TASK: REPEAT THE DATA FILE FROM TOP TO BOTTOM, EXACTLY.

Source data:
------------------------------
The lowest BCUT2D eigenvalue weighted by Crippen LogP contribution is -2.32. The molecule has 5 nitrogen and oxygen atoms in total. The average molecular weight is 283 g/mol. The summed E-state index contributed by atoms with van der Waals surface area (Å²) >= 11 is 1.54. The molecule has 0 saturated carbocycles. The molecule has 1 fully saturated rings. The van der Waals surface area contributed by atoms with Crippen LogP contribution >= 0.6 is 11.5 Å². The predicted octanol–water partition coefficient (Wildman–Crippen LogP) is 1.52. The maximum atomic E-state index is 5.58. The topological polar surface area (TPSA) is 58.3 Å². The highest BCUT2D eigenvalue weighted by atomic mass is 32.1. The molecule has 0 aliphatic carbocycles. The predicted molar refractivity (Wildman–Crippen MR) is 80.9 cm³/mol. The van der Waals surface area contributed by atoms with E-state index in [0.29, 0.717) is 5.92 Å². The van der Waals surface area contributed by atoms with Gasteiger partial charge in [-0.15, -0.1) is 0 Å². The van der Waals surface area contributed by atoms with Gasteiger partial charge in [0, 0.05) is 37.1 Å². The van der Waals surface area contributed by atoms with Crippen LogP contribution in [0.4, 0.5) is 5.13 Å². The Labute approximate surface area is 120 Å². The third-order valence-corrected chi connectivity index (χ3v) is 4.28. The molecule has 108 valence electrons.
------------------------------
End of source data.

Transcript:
The lowest BCUT2D eigenvalue weighted by Crippen LogP contribution is -2.32. The molecule has 5 nitrogen and oxygen atoms in total. The average molecular weight is 283 g/mol. The summed E-state index contributed by atoms with van der Waals surface area (Å²) >= 11 is 1.54. The molecule has 0 saturated carbocycles. The molecule has 1 fully saturated rings. The van der Waals surface area contributed by atoms with Crippen LogP contribution >= 0.6 is 11.5 Å². The predicted octanol–water partition coefficient (Wildman–Crippen LogP) is 1.52. The maximum atomic E-state index is 5.58. The topological polar surface area (TPSA) is 58.3 Å². The highest BCUT2D eigenvalue weighted by atomic mass is 32.1. The molecule has 0 aliphatic carbocycles. The predicted molar refractivity (Wildman–Crippen MR) is 80.9 cm³/mol. The van der Waals surface area contributed by atoms with E-state index in [0.29, 0.717) is 5.92 Å². The van der Waals surface area contributed by atoms with Gasteiger partial charge in [-0.15, -0.1) is 0 Å². The van der Waals surface area contributed by atoms with Gasteiger partial charge in [0, 0.05) is 37.1 Å². The van der Waals surface area contributed by atoms with Crippen LogP contribution in [0.4, 0.5) is 5.13 Å². The Labute approximate surface area is 120 Å². The third-order valence-corrected chi connectivity index (χ3v) is 4.28. The molecule has 108 valence electrons.